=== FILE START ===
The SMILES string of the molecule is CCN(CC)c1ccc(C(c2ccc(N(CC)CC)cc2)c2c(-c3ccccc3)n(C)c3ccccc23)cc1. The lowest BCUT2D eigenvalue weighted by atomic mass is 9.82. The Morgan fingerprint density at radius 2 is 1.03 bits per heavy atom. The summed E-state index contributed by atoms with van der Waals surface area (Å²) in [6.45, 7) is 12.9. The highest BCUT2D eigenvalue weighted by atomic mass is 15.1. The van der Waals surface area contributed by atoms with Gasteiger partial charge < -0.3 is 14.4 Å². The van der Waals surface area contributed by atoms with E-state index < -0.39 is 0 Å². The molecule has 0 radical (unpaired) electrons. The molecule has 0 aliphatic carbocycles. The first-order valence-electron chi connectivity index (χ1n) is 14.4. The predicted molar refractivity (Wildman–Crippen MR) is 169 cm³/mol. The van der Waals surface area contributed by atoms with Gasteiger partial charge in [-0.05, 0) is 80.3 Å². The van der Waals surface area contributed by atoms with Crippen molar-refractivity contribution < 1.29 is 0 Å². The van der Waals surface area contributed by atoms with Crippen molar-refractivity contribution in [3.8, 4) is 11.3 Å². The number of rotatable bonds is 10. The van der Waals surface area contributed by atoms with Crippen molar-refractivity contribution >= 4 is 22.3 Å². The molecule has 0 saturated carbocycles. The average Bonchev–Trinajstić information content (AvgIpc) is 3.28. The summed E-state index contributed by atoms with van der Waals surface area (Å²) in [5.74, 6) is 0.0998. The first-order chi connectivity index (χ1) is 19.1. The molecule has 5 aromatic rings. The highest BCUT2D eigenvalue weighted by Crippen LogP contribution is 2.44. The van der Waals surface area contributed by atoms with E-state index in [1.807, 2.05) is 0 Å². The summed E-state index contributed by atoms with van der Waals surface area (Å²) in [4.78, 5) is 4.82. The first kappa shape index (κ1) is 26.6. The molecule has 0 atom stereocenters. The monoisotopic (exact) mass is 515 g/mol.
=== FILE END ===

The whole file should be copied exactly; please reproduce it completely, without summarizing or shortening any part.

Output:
The SMILES string of the molecule is CCN(CC)c1ccc(C(c2ccc(N(CC)CC)cc2)c2c(-c3ccccc3)n(C)c3ccccc23)cc1. The lowest BCUT2D eigenvalue weighted by atomic mass is 9.82. The Morgan fingerprint density at radius 2 is 1.03 bits per heavy atom. The summed E-state index contributed by atoms with van der Waals surface area (Å²) in [6.45, 7) is 12.9. The highest BCUT2D eigenvalue weighted by atomic mass is 15.1. The van der Waals surface area contributed by atoms with Gasteiger partial charge < -0.3 is 14.4 Å². The van der Waals surface area contributed by atoms with E-state index < -0.39 is 0 Å². The molecule has 0 radical (unpaired) electrons. The molecule has 0 aliphatic carbocycles. The first-order valence-electron chi connectivity index (χ1n) is 14.4. The predicted molar refractivity (Wildman–Crippen MR) is 169 cm³/mol. The van der Waals surface area contributed by atoms with Gasteiger partial charge in [-0.05, 0) is 80.3 Å². The van der Waals surface area contributed by atoms with Crippen molar-refractivity contribution < 1.29 is 0 Å². The van der Waals surface area contributed by atoms with Crippen molar-refractivity contribution in [3.8, 4) is 11.3 Å². The number of rotatable bonds is 10. The van der Waals surface area contributed by atoms with Crippen molar-refractivity contribution >= 4 is 22.3 Å². The molecule has 0 saturated carbocycles. The average Bonchev–Trinajstić information content (AvgIpc) is 3.28. The summed E-state index contributed by atoms with van der Waals surface area (Å²) in [5.74, 6) is 0.0998. The first-order chi connectivity index (χ1) is 19.1. The molecule has 5 aromatic rings. The highest BCUT2D eigenvalue weighted by Crippen LogP contribution is 2.44. The van der Waals surface area contributed by atoms with E-state index in [1.807, 2.05) is 0 Å². The summed E-state index contributed by atoms with van der Waals surface area (Å²) in [4.78, 5) is 4.82. The first kappa shape index (κ1) is 26.6. The molecule has 0 atom stereocenters. The monoisotopic (exact) mass is 515 g/mol.